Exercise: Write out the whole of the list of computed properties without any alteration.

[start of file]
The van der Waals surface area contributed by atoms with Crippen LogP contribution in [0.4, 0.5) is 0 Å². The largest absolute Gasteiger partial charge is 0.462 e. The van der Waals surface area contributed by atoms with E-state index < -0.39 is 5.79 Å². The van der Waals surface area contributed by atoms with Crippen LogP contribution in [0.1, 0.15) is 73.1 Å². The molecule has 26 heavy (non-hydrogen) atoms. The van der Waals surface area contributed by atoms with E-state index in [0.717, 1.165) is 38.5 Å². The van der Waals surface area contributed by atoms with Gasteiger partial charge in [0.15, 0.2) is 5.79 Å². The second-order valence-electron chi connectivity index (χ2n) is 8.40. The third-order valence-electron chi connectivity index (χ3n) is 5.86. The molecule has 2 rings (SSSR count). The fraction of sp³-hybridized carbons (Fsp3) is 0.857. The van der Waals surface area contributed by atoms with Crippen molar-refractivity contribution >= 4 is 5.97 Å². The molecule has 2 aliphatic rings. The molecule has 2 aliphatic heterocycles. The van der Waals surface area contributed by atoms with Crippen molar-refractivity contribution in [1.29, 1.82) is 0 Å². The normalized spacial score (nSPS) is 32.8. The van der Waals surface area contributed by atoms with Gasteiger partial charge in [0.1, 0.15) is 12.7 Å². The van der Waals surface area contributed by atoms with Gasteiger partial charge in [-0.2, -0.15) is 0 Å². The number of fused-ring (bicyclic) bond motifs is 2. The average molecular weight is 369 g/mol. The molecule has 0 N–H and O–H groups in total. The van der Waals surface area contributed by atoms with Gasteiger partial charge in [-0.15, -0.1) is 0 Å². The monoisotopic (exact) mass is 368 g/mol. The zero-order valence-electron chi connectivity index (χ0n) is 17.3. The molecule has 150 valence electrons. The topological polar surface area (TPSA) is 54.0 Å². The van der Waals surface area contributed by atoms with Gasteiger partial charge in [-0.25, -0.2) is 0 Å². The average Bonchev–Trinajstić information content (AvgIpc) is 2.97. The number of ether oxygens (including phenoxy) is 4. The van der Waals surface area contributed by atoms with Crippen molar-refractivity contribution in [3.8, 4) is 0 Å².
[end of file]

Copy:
The van der Waals surface area contributed by atoms with Crippen LogP contribution in [0.4, 0.5) is 0 Å². The largest absolute Gasteiger partial charge is 0.462 e. The van der Waals surface area contributed by atoms with E-state index < -0.39 is 5.79 Å². The van der Waals surface area contributed by atoms with Crippen LogP contribution in [0.1, 0.15) is 73.1 Å². The molecule has 26 heavy (non-hydrogen) atoms. The van der Waals surface area contributed by atoms with E-state index in [0.717, 1.165) is 38.5 Å². The van der Waals surface area contributed by atoms with Gasteiger partial charge in [0.15, 0.2) is 5.79 Å². The second-order valence-electron chi connectivity index (χ2n) is 8.40. The third-order valence-electron chi connectivity index (χ3n) is 5.86. The molecule has 2 rings (SSSR count). The fraction of sp³-hybridized carbons (Fsp3) is 0.857. The van der Waals surface area contributed by atoms with Crippen molar-refractivity contribution >= 4 is 5.97 Å². The molecule has 2 aliphatic rings. The molecule has 2 aliphatic heterocycles. The van der Waals surface area contributed by atoms with Crippen molar-refractivity contribution in [1.29, 1.82) is 0 Å². The normalized spacial score (nSPS) is 32.8. The van der Waals surface area contributed by atoms with Gasteiger partial charge in [0.1, 0.15) is 12.7 Å². The van der Waals surface area contributed by atoms with Gasteiger partial charge in [-0.2, -0.15) is 0 Å². The number of fused-ring (bicyclic) bond motifs is 2. The average molecular weight is 369 g/mol. The molecule has 0 N–H and O–H groups in total. The van der Waals surface area contributed by atoms with Gasteiger partial charge in [-0.15, -0.1) is 0 Å². The monoisotopic (exact) mass is 368 g/mol. The zero-order valence-electron chi connectivity index (χ0n) is 17.3. The molecule has 150 valence electrons. The topological polar surface area (TPSA) is 54.0 Å². The van der Waals surface area contributed by atoms with Gasteiger partial charge in [-0.25, -0.2) is 0 Å². The average Bonchev–Trinajstić information content (AvgIpc) is 2.97. The number of ether oxygens (including phenoxy) is 4. The van der Waals surface area contributed by atoms with Crippen molar-refractivity contribution in [3.8, 4) is 0 Å².